• use of case studies/exemplars.

Synopticity emerges from some of the following:

• evidence in the breadth/depth of case-study material
• detailed critical understanding of the sustainability issues identified
• detailed critical understanding of the responses to the issues above
• detailed critical understanding of the management, where applicable, of the sustainability issues identified
• a recognition of the importance of values and attitudes, and of the role of decision makers at a variety of levels
• evaluative comments as to whether sustainability can be achieved.

This question requires an overall judgement to be expressed and the response should come to a view. Any conclusion is creditable as long as it is reasonable and related to the preceding content and argument.

Examiner Report
The central focus of the argument was whether or not sustainability could be achieved in the context of development. Some candidates felt the need to tell examiners all they knew about development theory without relating that theory to actual locations and actual events. Many answers descended into sweeping generality, making simplistic points. Those candidates who could recognise that the terms ‘development’ and ‘sustainability’ are themselves complex terms – for example sustainability could be economic, environmental or social – and illustrate their arguments by referring to examples and case studies, often at a national scale, accessed the higher levels of credit. It should also be pointed out that regional and local scale examples could also have been used, provided they were being referred to in the development context.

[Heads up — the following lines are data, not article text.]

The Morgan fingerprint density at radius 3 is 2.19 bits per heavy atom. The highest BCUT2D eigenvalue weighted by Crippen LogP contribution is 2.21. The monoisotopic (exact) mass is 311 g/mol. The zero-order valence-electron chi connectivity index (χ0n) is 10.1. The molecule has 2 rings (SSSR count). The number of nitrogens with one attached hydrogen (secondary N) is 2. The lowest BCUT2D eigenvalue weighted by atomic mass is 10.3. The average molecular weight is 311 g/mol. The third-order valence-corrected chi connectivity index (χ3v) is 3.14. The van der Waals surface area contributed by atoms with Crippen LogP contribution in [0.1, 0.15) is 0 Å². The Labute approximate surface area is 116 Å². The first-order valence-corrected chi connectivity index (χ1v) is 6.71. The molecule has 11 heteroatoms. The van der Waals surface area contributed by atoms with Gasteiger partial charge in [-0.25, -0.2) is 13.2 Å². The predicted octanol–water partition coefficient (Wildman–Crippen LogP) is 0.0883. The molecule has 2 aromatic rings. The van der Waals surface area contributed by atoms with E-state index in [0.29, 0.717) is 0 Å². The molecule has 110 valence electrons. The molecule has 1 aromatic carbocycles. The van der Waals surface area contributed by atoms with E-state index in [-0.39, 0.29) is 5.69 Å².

A very small number of candidates attempted to answer this question in the urban context. They had
answered the World Cities structured question earlier in the paper, and also perhaps wanted to
answer the World Cities essay question....attempting it here.